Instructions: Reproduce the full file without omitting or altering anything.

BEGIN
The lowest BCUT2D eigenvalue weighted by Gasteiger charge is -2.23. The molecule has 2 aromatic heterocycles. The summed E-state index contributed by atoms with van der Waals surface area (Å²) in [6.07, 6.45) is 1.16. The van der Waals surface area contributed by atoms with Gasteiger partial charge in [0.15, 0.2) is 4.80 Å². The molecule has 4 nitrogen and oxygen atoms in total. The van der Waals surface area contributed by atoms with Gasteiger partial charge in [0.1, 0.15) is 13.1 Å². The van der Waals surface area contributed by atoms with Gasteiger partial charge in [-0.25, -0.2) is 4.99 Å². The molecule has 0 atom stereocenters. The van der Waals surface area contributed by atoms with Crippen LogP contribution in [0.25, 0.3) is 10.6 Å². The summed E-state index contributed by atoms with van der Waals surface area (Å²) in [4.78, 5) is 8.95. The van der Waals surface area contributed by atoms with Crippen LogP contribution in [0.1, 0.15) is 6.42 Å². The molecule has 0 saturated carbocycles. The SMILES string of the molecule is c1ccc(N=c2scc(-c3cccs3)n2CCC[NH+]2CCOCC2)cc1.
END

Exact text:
The lowest BCUT2D eigenvalue weighted by Gasteiger charge is -2.23. The molecule has 2 aromatic heterocycles. The summed E-state index contributed by atoms with van der Waals surface area (Å²) in [6.07, 6.45) is 1.16. The van der Waals surface area contributed by atoms with Gasteiger partial charge in [0.15, 0.2) is 4.80 Å². The molecule has 4 nitrogen and oxygen atoms in total. The van der Waals surface area contributed by atoms with Gasteiger partial charge in [0.1, 0.15) is 13.1 Å². The van der Waals surface area contributed by atoms with Gasteiger partial charge in [-0.25, -0.2) is 4.99 Å². The molecule has 0 atom stereocenters. The van der Waals surface area contributed by atoms with Crippen LogP contribution in [0.25, 0.3) is 10.6 Å². The summed E-state index contributed by atoms with van der Waals surface area (Å²) in [4.78, 5) is 8.95. The van der Waals surface area contributed by atoms with Crippen LogP contribution in [0.1, 0.15) is 6.42 Å². The molecule has 0 saturated carbocycles. The SMILES string of the molecule is c1ccc(N=c2scc(-c3cccs3)n2CCC[NH+]2CCOCC2)cc1.